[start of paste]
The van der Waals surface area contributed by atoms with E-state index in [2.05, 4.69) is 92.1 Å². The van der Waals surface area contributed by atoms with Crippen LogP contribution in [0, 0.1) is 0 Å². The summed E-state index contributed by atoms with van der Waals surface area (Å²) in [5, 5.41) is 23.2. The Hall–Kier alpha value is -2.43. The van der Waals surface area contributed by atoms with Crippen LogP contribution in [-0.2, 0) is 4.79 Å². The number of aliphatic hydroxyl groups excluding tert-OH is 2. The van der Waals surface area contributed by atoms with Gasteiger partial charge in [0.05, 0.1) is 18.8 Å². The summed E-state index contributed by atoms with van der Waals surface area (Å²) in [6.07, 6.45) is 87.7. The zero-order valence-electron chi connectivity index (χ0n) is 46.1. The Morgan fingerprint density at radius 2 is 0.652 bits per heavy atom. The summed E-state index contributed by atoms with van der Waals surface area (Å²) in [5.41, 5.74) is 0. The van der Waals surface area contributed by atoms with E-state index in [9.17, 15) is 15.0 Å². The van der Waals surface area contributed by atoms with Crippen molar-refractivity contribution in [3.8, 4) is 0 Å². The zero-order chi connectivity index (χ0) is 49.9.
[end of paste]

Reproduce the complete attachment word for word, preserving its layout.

The van der Waals surface area contributed by atoms with E-state index in [2.05, 4.69) is 92.1 Å². The van der Waals surface area contributed by atoms with Crippen LogP contribution in [0, 0.1) is 0 Å². The summed E-state index contributed by atoms with van der Waals surface area (Å²) in [5, 5.41) is 23.2. The Hall–Kier alpha value is -2.43. The van der Waals surface area contributed by atoms with Crippen LogP contribution in [-0.2, 0) is 4.79 Å². The number of aliphatic hydroxyl groups excluding tert-OH is 2. The van der Waals surface area contributed by atoms with Gasteiger partial charge in [0.05, 0.1) is 18.8 Å². The summed E-state index contributed by atoms with van der Waals surface area (Å²) in [6.07, 6.45) is 87.7. The zero-order valence-electron chi connectivity index (χ0n) is 46.1. The Morgan fingerprint density at radius 2 is 0.652 bits per heavy atom. The summed E-state index contributed by atoms with van der Waals surface area (Å²) in [5.41, 5.74) is 0. The van der Waals surface area contributed by atoms with E-state index in [9.17, 15) is 15.0 Å². The van der Waals surface area contributed by atoms with Crippen molar-refractivity contribution in [3.8, 4) is 0 Å². The zero-order chi connectivity index (χ0) is 49.9.